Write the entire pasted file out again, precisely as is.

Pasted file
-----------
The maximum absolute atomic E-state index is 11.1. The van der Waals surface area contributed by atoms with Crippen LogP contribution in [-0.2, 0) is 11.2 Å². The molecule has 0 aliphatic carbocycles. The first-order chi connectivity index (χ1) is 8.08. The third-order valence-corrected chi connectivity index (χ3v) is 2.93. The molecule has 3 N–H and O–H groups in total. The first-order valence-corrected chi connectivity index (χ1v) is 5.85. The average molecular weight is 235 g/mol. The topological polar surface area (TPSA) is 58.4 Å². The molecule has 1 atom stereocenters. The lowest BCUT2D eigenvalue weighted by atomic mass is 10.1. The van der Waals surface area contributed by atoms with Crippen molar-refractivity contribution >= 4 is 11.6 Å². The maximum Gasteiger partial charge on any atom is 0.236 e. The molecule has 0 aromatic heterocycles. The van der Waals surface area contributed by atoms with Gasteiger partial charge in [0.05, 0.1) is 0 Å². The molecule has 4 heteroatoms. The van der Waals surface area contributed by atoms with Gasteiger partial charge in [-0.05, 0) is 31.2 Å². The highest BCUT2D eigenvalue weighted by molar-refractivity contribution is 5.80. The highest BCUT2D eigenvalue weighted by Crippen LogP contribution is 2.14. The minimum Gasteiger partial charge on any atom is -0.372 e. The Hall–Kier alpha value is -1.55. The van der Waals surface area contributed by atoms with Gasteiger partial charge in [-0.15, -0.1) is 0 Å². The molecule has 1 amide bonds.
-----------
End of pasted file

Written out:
The maximum absolute atomic E-state index is 11.1. The van der Waals surface area contributed by atoms with Crippen LogP contribution in [-0.2, 0) is 11.2 Å². The molecule has 0 aliphatic carbocycles. The first-order chi connectivity index (χ1) is 8.08. The third-order valence-corrected chi connectivity index (χ3v) is 2.93. The molecule has 3 N–H and O–H groups in total. The first-order valence-corrected chi connectivity index (χ1v) is 5.85. The average molecular weight is 235 g/mol. The topological polar surface area (TPSA) is 58.4 Å². The molecule has 1 atom stereocenters. The lowest BCUT2D eigenvalue weighted by atomic mass is 10.1. The van der Waals surface area contributed by atoms with Crippen molar-refractivity contribution >= 4 is 11.6 Å². The maximum Gasteiger partial charge on any atom is 0.236 e. The molecule has 0 aromatic heterocycles. The van der Waals surface area contributed by atoms with Gasteiger partial charge in [0.05, 0.1) is 0 Å². The molecule has 4 heteroatoms. The van der Waals surface area contributed by atoms with Gasteiger partial charge in [-0.05, 0) is 31.2 Å². The highest BCUT2D eigenvalue weighted by molar-refractivity contribution is 5.80. The highest BCUT2D eigenvalue weighted by Crippen LogP contribution is 2.14. The minimum Gasteiger partial charge on any atom is -0.372 e. The Hall–Kier alpha value is -1.55. The van der Waals surface area contributed by atoms with Gasteiger partial charge in [-0.15, -0.1) is 0 Å². The molecule has 1 amide bonds.